Divine Friendship


"A man that hath friends must shew himself friendly: and there is a friend that sticketh closer than a brother" (Proverbs 18:24).

Who is this friend who adheres to us tighter than those that are joined by blood? Solomon had observed that his father was a man after God's own heart. But he also undoubtedly had read of the patriarch Abraham's close personal relationship with God:

"Art not thou our God, who didst drive out the inhabitants of this land before thy people Israel, and gavest it to the seed of Abraham thy friend for ever?" (II Chronicles 20:7).

What does it mean to be called the "Friend of God?" Friendship implies a kinship in spirit, a community of interest. It involves communication, commitment of loving companionship, and sharing of personal experiences. Many people come to know God only as a distant master. Indeed He is our master, but Christ offered much more: "Ye are my friends, if ye do whatsoever I command you. Henceforth I call you not servants; for the servant knoweth not what his lord doeth: but I have called you friends; for all things that I have heard of my Father I have made known unto you" (John 15:14-15).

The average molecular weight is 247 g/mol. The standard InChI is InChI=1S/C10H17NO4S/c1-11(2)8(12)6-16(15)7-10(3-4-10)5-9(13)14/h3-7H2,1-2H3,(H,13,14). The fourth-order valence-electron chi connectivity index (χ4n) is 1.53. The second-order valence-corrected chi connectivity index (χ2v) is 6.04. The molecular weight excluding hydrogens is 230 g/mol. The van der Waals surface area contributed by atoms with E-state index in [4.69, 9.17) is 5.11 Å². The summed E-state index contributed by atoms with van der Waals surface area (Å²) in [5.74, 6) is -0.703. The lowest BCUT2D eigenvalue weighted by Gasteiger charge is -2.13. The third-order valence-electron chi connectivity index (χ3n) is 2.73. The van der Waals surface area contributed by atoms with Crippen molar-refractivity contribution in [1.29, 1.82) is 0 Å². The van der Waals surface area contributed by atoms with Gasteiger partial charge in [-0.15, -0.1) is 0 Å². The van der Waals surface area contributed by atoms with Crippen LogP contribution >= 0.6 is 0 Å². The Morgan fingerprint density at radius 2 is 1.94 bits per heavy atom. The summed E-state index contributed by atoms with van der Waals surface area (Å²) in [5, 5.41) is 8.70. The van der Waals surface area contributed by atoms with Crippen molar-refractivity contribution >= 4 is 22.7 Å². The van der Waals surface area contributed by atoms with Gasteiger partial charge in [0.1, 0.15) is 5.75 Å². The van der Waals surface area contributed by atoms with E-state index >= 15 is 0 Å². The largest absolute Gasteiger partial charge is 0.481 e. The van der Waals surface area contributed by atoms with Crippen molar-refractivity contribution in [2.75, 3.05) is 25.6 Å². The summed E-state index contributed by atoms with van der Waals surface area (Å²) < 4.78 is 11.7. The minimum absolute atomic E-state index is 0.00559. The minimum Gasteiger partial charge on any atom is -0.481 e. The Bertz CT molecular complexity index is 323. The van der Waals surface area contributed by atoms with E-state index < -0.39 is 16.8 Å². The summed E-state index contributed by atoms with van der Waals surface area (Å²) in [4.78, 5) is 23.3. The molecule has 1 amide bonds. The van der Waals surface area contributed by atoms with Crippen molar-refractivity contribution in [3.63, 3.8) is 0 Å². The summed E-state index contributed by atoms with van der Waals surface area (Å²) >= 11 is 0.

Notice that there is a conditional phrase that is attached to the offer of friendship extended by the Lord. James says, "Ye adulterers and adulteresses, know ye not that the friendship of the world is enmity with God? whosoever therefore will be a friend of the world is the enemy of God" (James 4:4). Indeed, our relationship with God must start as Abraham's began, with the important step of faith. "And the scripture was fulfilled which saith, Abraham believed God, and it was imputed unto him for righteousness: and he was called the Friend of God" (James 2:23). Let us commit anew to cultivate the divine friendship which excels all others. DW